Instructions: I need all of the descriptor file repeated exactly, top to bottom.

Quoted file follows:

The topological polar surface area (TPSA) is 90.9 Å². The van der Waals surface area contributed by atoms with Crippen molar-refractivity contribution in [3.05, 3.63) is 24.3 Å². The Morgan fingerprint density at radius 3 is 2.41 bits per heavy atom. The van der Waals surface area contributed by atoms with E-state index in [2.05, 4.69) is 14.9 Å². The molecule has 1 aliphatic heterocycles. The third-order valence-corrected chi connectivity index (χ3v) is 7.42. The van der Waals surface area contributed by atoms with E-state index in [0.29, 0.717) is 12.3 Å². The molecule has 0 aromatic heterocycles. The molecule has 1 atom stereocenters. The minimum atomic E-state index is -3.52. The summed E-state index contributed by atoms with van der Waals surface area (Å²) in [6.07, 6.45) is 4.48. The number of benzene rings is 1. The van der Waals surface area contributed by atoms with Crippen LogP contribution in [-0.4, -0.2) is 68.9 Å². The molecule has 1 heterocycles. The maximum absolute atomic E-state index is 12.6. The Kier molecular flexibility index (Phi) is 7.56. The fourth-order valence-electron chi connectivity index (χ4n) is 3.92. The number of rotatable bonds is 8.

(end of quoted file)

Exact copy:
The topological polar surface area (TPSA) is 90.9 Å². The van der Waals surface area contributed by atoms with Crippen molar-refractivity contribution in [3.05, 3.63) is 24.3 Å². The Morgan fingerprint density at radius 3 is 2.41 bits per heavy atom. The van der Waals surface area contributed by atoms with E-state index in [2.05, 4.69) is 14.9 Å². The molecule has 1 aliphatic heterocycles. The third-order valence-corrected chi connectivity index (χ3v) is 7.42. The van der Waals surface area contributed by atoms with E-state index in [0.29, 0.717) is 12.3 Å². The molecule has 0 aromatic heterocycles. The molecule has 1 atom stereocenters. The minimum atomic E-state index is -3.52. The summed E-state index contributed by atoms with van der Waals surface area (Å²) in [6.07, 6.45) is 4.48. The number of benzene rings is 1. The van der Waals surface area contributed by atoms with Crippen LogP contribution in [-0.4, -0.2) is 68.9 Å². The molecule has 1 heterocycles. The maximum absolute atomic E-state index is 12.6. The Kier molecular flexibility index (Phi) is 7.56. The fourth-order valence-electron chi connectivity index (χ4n) is 3.92. The number of rotatable bonds is 8.